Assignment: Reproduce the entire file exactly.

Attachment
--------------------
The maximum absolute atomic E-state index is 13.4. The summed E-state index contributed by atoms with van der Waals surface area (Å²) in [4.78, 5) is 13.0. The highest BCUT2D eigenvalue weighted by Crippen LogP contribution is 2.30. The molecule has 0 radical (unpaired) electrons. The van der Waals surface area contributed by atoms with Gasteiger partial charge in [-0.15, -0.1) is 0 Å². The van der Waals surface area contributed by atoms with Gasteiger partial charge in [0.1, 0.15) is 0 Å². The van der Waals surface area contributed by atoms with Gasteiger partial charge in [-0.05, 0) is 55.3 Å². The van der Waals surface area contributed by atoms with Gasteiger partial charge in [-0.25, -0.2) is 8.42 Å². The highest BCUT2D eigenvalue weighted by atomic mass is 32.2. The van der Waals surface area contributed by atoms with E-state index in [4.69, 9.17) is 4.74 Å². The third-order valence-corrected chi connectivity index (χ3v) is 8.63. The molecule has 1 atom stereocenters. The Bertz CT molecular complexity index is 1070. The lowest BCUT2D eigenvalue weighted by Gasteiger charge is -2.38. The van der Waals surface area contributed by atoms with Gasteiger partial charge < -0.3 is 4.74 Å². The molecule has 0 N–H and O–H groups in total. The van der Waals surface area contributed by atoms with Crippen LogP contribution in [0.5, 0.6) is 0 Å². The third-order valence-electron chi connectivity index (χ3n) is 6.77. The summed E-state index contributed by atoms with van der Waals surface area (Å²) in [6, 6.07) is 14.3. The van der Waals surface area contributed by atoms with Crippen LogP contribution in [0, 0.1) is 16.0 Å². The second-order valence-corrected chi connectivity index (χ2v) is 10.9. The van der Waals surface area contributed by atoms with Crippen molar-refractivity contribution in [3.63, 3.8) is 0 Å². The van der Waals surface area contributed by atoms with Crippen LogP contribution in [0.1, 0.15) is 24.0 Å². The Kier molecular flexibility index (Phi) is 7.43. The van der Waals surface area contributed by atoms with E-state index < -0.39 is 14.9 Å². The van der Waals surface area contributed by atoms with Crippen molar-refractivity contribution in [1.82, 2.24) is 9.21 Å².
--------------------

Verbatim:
The maximum absolute atomic E-state index is 13.4. The summed E-state index contributed by atoms with van der Waals surface area (Å²) in [4.78, 5) is 13.0. The highest BCUT2D eigenvalue weighted by Crippen LogP contribution is 2.30. The molecule has 0 radical (unpaired) electrons. The van der Waals surface area contributed by atoms with Gasteiger partial charge in [-0.15, -0.1) is 0 Å². The van der Waals surface area contributed by atoms with Gasteiger partial charge in [0.1, 0.15) is 0 Å². The van der Waals surface area contributed by atoms with Gasteiger partial charge in [-0.05, 0) is 55.3 Å². The van der Waals surface area contributed by atoms with Gasteiger partial charge in [-0.25, -0.2) is 8.42 Å². The highest BCUT2D eigenvalue weighted by atomic mass is 32.2. The van der Waals surface area contributed by atoms with E-state index in [4.69, 9.17) is 4.74 Å². The third-order valence-corrected chi connectivity index (χ3v) is 8.63. The molecule has 1 atom stereocenters. The Bertz CT molecular complexity index is 1070. The lowest BCUT2D eigenvalue weighted by Gasteiger charge is -2.38. The van der Waals surface area contributed by atoms with Gasteiger partial charge < -0.3 is 4.74 Å². The molecule has 0 N–H and O–H groups in total. The van der Waals surface area contributed by atoms with Crippen LogP contribution in [0.5, 0.6) is 0 Å². The third-order valence-electron chi connectivity index (χ3n) is 6.77. The summed E-state index contributed by atoms with van der Waals surface area (Å²) in [6, 6.07) is 14.3. The van der Waals surface area contributed by atoms with Crippen LogP contribution in [0, 0.1) is 16.0 Å². The second-order valence-corrected chi connectivity index (χ2v) is 10.9. The van der Waals surface area contributed by atoms with Crippen molar-refractivity contribution in [3.63, 3.8) is 0 Å². The van der Waals surface area contributed by atoms with Crippen LogP contribution in [0.1, 0.15) is 24.0 Å². The Kier molecular flexibility index (Phi) is 7.43. The van der Waals surface area contributed by atoms with E-state index < -0.39 is 14.9 Å². The van der Waals surface area contributed by atoms with Crippen molar-refractivity contribution in [1.82, 2.24) is 9.21 Å².